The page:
Five juvenile Green sea turtles scheduled for release today


Release will be held at 9 a.m. Wednesday at Henderson Beach State Park in Destin.

Staff Report

Gulfarium’s C.A.R.E. Center has announced the planned release of five rehabilitated juvenile Green sea turtles. Parsley, Serrano, Basil, Celery and Phyll are scheduled to be released into the Gulf of Mexico at 9 a.m. Wednesday. The public is invited to attend and observe the special occasion at Henderson Beach State Park in Destin.

All five turtles are smaller in size, averaging 28 pounds. They will be walked several feet into the water, beyond the surf, and released.


Parsley arrived on June 14 at Gulf World Marine Institute after being hooked in the mouth at Russell Fields Pier in Panama City Beach. The GWMI staff removed fishing line wrapped around the right front flipper and a hook present in the left front flipper. Radiographs showed two internal hooks in the esophagus that could not be easily removed.

The sea turtle was then transported to Gulfarium’s C.A.R.E Center for surgery, which was conducted June 19. The two hooks embedded in the esophagus and additional small hook fragments from the flipper were removed successfully.

“Fortunately, there was little fishing line attached to the hooks that were removed. Fishing line can often cause more severe damage to the digestive tract than the hooks themselves,” said Dr. Rebecca Wells, the Gulfarium’s veterinarian. “The incisions are healing appropriately and we are pleased with Parsley’s progress.”


Serrano arrived on June 20. This sea turtle was hooked in the right front flipper at Navarre Beach Fishing Pier. The proper authorities were notified as a result of a cooperative agreement with the pier. Flipper tags were present on this turtle as part of a research project by the University of Florida.

The hook in the flipper, along with an older one present in the back left flipper, were removed. Radiographs indicated a hook in the esophagus that was then surgically removed as well.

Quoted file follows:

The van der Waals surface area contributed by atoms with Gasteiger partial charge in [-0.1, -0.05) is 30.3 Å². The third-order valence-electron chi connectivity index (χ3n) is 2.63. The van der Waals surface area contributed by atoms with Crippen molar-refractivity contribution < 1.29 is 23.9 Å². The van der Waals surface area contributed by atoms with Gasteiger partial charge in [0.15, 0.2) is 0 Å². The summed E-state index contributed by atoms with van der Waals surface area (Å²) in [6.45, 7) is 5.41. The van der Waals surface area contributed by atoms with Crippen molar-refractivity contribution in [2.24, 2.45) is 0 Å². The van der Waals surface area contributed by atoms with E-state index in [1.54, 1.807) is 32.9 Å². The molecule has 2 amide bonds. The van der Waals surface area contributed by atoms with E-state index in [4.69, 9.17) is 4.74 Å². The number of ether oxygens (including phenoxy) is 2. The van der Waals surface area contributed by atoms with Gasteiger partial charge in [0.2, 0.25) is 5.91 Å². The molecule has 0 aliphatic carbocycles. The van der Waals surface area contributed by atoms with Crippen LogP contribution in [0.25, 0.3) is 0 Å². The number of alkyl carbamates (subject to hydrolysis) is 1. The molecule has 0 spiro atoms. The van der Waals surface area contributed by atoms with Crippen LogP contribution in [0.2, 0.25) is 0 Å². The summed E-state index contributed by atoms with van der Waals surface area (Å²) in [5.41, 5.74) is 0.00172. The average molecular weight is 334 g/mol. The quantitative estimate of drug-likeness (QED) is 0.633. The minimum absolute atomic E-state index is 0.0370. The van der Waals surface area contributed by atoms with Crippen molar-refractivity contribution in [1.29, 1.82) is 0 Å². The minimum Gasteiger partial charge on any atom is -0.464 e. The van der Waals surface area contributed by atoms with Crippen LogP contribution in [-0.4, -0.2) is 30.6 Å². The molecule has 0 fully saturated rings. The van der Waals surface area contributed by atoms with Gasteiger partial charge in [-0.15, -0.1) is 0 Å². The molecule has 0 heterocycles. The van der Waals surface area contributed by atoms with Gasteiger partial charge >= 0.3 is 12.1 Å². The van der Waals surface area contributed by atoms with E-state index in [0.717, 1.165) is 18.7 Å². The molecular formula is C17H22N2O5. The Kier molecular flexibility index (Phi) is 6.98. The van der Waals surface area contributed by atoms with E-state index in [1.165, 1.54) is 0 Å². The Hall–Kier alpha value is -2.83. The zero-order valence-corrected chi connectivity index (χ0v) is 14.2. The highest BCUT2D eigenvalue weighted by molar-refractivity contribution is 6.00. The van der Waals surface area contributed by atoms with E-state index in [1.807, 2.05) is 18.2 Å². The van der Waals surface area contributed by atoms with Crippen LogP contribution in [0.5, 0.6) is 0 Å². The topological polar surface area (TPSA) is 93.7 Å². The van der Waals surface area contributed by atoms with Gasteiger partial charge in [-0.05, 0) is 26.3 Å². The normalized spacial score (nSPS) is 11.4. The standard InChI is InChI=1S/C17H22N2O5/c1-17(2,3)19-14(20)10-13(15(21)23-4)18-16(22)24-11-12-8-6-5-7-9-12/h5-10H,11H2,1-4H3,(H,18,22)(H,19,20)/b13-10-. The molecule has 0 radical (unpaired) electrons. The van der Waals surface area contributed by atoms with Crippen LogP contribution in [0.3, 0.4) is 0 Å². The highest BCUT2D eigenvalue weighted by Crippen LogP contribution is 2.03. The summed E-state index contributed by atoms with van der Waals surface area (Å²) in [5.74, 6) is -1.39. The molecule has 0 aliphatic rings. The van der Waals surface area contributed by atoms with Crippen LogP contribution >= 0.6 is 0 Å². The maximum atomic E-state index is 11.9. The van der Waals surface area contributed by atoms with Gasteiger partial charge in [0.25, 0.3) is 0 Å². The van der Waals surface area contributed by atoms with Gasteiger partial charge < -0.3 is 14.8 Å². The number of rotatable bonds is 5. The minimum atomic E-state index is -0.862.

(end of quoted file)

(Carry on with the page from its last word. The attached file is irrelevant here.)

Basil also was hooked at Navarre Beach Fishing Pier and delivered to the C.A.R.E. Center on July 2. The hook was in the front left flipper and carefully removed. Fortunately, no further evidence of illness or fishing gear were identified.


Celery was rehabilitated almost a year ago after getting tangled in fishing gear at the Okaloosa Island Fishing Pier on July 27, 2016. Fishing line nearly severed Celery’s right front flipper. The fishing line was removed just in time and the flipper was able to heal.

On July 6 of this year, Celery got into trouble again, only this time at the Navarre Beach Fishing Pier. Celery’s right front flipper still shows the scars from last year’s wound, as well as smaller fresh injuries. Luckily, Celery’s exam did not show any ingested fishing gear. The hook was carefully removed, and Celery’s small wounds will heal over time.


The smallest of the group, Phyll was hooked on the top part of its shell at Navarre Beach Fishing Pier. The initial exam indicated no visible damage and no evidence of internal trauma. Phyll arrived at the C.A.R.E. Center on July 16.

“It is easy to see that the agreements with local fishing piers are making an important impact,” Dr. Wells said. “We not only are able to remove fresh hooks but also are able to intervene earlier to identify and remove internal hooks before they can cause serious illness or death in this threatened species.”